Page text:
The edges of our material world

Go to the profile of Victoria Cleave
Mar 27, 2019
0
0

For reasons that will hopefully become clear in the near future, I’ve recently been working on a list of chemistry-oriented papers that have appeared in Nature Materials, and attempting to categorise them into ‘type of chemistry’. You may think that this would be quite simple for a materials journal, and that you could simply lump them all under the ‘materials chemistry’ heading. Sadly (for my workload), not so, and as seems to be the case so often these days in research, most papers fit into several categories at once. Take our paper from last year, for instance, on photocontrolled living polymerisations – clearly of interest to materials chemists, but also relevant for the categories of synthesis and polymer chemistry. Or our paper on redox-controlled permeability of microcapsules – the materials chemistry is of interest here, but the paper has great relevance for biochemists looking at potential drug delivery, too.

All this has reminded me of a discussion meeting I went to last year hosted by the RSC, entitled “Defining materials chemistry”. The meeting brought together many materials chemists and the aim was to pin down exactly where the boundaries of this research area lie. But this seemingly simple remit turned out to be a lot more difficult than I thought it would be. Needless to say, there was plenty of debate, and we ended up questioning whether we could even come up with a perfect definition of ‘materials science’ or what precisely a ‘material’ is in this context. The OED gives quite a good definition of materials science, but doesn’t even try to define ‘materials chemistry’.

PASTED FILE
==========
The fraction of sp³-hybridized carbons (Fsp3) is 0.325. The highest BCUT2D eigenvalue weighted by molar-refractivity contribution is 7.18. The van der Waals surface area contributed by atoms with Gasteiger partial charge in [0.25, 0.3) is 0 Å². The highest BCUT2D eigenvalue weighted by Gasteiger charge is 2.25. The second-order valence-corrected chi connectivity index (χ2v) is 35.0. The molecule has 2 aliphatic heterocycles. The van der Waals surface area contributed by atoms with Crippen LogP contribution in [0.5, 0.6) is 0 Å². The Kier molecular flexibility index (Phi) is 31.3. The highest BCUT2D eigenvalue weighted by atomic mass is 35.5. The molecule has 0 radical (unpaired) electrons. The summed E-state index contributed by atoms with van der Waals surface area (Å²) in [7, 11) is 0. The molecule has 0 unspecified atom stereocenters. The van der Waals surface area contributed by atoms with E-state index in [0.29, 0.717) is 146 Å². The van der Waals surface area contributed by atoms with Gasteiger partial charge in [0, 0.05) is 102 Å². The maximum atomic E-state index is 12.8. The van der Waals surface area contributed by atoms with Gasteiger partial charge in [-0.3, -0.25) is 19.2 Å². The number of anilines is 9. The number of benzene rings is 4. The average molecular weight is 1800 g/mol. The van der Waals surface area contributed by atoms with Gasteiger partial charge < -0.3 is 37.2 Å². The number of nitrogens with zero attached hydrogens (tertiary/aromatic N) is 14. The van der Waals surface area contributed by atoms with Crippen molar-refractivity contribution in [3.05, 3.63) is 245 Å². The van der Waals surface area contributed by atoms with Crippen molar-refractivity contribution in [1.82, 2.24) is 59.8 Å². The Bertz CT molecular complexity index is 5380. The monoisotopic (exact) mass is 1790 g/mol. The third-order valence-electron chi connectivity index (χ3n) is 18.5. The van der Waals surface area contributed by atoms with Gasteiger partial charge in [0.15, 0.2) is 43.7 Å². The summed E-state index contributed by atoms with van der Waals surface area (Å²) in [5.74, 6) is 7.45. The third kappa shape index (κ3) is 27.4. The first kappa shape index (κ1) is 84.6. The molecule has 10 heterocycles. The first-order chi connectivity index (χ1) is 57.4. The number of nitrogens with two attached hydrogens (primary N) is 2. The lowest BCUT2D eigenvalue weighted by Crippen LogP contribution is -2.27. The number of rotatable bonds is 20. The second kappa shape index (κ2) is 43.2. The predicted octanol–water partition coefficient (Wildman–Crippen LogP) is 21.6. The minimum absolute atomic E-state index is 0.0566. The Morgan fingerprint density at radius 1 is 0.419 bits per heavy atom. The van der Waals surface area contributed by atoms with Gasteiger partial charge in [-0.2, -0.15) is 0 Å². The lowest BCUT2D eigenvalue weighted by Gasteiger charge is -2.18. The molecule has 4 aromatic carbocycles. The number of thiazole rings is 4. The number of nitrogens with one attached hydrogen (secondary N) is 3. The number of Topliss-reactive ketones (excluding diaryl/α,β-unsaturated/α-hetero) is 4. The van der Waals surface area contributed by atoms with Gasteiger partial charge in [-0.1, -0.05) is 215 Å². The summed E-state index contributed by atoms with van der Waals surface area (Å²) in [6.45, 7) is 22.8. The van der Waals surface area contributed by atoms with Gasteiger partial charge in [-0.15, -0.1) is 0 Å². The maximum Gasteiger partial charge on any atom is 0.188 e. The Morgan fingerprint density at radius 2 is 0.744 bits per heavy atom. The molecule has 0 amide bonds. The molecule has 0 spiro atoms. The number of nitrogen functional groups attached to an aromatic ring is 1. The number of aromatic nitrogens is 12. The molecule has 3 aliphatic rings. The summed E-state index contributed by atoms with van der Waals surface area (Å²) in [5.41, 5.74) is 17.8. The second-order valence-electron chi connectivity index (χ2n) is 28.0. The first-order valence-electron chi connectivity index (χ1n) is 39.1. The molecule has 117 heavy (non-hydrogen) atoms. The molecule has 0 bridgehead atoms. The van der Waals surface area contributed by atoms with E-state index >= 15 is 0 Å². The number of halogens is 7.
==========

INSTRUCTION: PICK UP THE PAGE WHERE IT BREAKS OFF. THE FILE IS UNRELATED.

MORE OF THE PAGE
The report from the meeting makes interesting reading, although I wouldn’t say we arrived at a definitive answer, so I was wondering if anyone out there had their own definition that might fit the bill? Just putting it into words seems to get harder the more you think about it – though perhaps it’s easier to come up with a personal definition than to reach a consensus amongst a group.

Despite the interesting debate, I can’t help thinking that for most researchers, the most important definition lies in the research they’re doing, and not the label they are given.

Vicki

Vicki Cleave (Senior Editor, Nature Materials)


No comments yet.